Twenty One Pilots Book Return Trip To Xcel Energy Center

Rogue Valley: After impressively issuing one album for every season in a year-long span 2010-11, this starry-night-toned Twin Cities folk-rock band was understandably spent. Frontman Chris Koza went off and made a poppier solo album, guitarist Peter Sieve toured with Jeremy Messersmith, keyboardist Linnea Mohn joined the Go 96.3 FM staff, and she and drummer Luke Anderson had a baby. They came back together with a new commitment and inspiration that shines through on their new album, “Radiate/Dissolve,” full of more lush arrangements and poetic songs that demand an ornate, intimate theater for the release party. With guests the Laurel Strings, Messersmith, Chastity Brown, Nona Marie Invie and Joe Horton (8 p.m. Fri., Fitzgerald Theater, St. Paul, $20-$45.)

Twenty One Pilots: The Ohio duo behind the rap-rock smash “Stressed Out” and the emo reggae hit “Ride” are difficult to classify. As Rolling Stone magazine put it, the group mixes “angsty lyrics, Macklemore-style rhymes, Ben Folds-like piano pop, 311-ish reggae beats, hard-rock energy and the occasional ukulele ballad.” A Twenty One Pilots concert is a trip for tweens and teens, complete with makeup, masks, banging EDM beats and a rolling hamster ball a la the Flaming Lips. (7 p.m. Fri. Xcel Energy Center, St. Paul, $25-$45.)

Ted Nugent: The “Cat Scratch Fever” rocker will offer flashy guitar licks and probably some pointed political commentary. (8:30 p.m. Fri. Medina Entertainment Center, starting at $48.13.)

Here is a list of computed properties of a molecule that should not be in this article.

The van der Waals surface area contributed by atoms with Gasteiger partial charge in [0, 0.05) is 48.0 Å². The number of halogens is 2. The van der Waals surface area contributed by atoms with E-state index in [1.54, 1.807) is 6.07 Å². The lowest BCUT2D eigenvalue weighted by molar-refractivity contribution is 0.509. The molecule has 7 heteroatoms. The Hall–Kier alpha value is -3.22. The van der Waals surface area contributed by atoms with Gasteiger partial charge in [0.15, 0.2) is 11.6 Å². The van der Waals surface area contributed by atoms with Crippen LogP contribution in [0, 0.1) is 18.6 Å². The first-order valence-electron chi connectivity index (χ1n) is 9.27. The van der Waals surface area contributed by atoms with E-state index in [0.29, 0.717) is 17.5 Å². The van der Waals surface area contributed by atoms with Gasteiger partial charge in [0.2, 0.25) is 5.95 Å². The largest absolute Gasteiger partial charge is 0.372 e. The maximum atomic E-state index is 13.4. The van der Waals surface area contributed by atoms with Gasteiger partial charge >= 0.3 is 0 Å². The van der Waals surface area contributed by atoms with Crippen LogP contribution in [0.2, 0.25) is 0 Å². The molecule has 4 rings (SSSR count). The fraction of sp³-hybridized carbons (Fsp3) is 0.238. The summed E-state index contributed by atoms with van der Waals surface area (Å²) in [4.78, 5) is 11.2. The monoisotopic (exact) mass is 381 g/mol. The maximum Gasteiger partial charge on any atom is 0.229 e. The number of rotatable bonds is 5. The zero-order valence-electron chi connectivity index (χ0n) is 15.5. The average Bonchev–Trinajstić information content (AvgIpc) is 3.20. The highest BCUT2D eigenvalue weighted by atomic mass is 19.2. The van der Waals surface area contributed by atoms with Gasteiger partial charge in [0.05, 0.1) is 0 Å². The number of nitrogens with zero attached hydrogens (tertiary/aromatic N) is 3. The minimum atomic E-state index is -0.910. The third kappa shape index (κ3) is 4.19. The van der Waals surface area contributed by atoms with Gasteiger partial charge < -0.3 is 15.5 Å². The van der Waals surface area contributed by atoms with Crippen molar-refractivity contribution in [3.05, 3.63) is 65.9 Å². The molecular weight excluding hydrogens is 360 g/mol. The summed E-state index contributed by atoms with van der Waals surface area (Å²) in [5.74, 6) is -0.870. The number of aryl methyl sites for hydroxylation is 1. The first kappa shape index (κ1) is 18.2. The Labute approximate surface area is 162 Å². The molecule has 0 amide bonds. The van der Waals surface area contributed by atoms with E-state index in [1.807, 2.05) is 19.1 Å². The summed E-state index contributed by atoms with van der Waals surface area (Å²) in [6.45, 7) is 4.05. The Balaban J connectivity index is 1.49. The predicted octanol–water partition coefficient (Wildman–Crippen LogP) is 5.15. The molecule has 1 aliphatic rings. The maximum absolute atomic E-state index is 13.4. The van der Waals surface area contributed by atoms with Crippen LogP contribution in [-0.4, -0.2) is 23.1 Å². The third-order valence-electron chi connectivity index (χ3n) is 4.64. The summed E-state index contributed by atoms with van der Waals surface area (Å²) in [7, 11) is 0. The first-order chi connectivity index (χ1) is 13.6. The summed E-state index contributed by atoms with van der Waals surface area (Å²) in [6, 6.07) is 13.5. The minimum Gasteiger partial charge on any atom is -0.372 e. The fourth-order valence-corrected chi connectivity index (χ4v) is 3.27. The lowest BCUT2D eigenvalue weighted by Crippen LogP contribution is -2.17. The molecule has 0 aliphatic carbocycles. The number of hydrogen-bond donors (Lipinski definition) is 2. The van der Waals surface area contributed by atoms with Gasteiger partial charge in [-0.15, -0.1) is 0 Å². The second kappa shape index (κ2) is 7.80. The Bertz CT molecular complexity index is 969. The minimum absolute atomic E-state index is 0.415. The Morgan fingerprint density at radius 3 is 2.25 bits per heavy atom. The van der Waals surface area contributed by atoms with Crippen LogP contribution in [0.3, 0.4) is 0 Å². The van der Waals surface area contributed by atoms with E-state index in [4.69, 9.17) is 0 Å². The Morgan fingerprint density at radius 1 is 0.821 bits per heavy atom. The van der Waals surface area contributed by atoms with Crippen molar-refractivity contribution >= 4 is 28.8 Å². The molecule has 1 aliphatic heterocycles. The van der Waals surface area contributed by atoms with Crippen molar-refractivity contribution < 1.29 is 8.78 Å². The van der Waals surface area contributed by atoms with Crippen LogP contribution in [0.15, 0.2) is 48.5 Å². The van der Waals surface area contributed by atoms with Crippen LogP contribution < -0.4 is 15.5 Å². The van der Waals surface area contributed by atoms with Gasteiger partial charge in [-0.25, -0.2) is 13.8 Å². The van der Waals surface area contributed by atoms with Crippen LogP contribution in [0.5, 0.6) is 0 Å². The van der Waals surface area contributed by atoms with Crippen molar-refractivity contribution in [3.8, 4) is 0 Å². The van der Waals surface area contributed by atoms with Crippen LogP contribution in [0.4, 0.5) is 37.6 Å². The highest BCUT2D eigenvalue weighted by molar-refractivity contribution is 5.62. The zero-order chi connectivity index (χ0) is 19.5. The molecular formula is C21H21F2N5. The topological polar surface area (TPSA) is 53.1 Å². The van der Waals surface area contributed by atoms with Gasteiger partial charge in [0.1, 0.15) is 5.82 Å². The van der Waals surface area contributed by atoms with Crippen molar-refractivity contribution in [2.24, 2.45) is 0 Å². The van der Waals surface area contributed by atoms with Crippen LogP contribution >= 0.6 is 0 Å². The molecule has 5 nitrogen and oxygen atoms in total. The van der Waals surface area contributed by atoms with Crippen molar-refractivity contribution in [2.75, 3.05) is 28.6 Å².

Marc Cohn and the Blind Boys of Alabama: The Grammy-winning piano man is celebrating the 25th anniversary of his debut album (featuring the hit “Walking in Memphis”) and his 923rd performance at the Minnesota Zoo, where he has performed more than any other act. The gospel-harmonizing Blind Boys always fire up a crowd. (7:30 p.m. Fri. & Sat. Minnesota Zoo, $52-$64.50.)

Ghostface Killah and Raekwon: Two of Wu-Tang Clan’s three strongest rappers, the duo paired up last summer to mark the 20th anniversary of Raekwon’s revered solo debut “Only Built 4 Cuban Linx,” and they’re back with a new Raekwon LP to tout. (10 p.m. Fri., the Venue, 315 1st Av N., Mpls., $20-$40.)

Die Antwoord: The freaky sci-fi South African techno-rap duo had its set cut by bad weather at last year’s Summer Set fest but will be safely indoors this time previewing a new album, “Mount Ninji and Da Nice Time Kid.” (9 p.m. Fri., Myth, all ages, $32-$35.)

Courtney Perry, Special to the Star Tribune Ghostface Killah and Raekwon, seen here at Soundset 2012, return to town to play The Venue on Friday.

    Selector Dub Narcotic: Olympia music hero Calvin Johnson of Beat Happening and K Records indie-rock fame is back at it with this new synth-funk act, and his local date is a typically unique one in a church that includes a reunion set by local ambient rock faves Ice Palace and sweet harmonizers the Starfolk. (7:30 p.m. Fri., Aldrich Avenue Church, 3501 Aldrich Av. S., Mpls., all ages, $10.)

    ZZ Ward and Eric Hutchinson: These two Twin Cities favorites are an ideal bill for the Hilde Performance Center, a wonderful but underutilized, city-owned amphitheater in Plymouth. Set in a lush, terraced park, this set-up could be the perfect mid-sized venue accommodating 5,000 to 10,000 music lovers that the metro desperately needs. Ward, a blues-rock powerhouse with a taste for hip-hop, will preview her delayed second album, “This Means War,” due this fall. Hutchinson, the energetic New York pop-rocker, will be making his second Twin Cities appearance this month. (6 p.m. Sat. Hilde Performance Center, Plymouth, $37-$152. etix.com)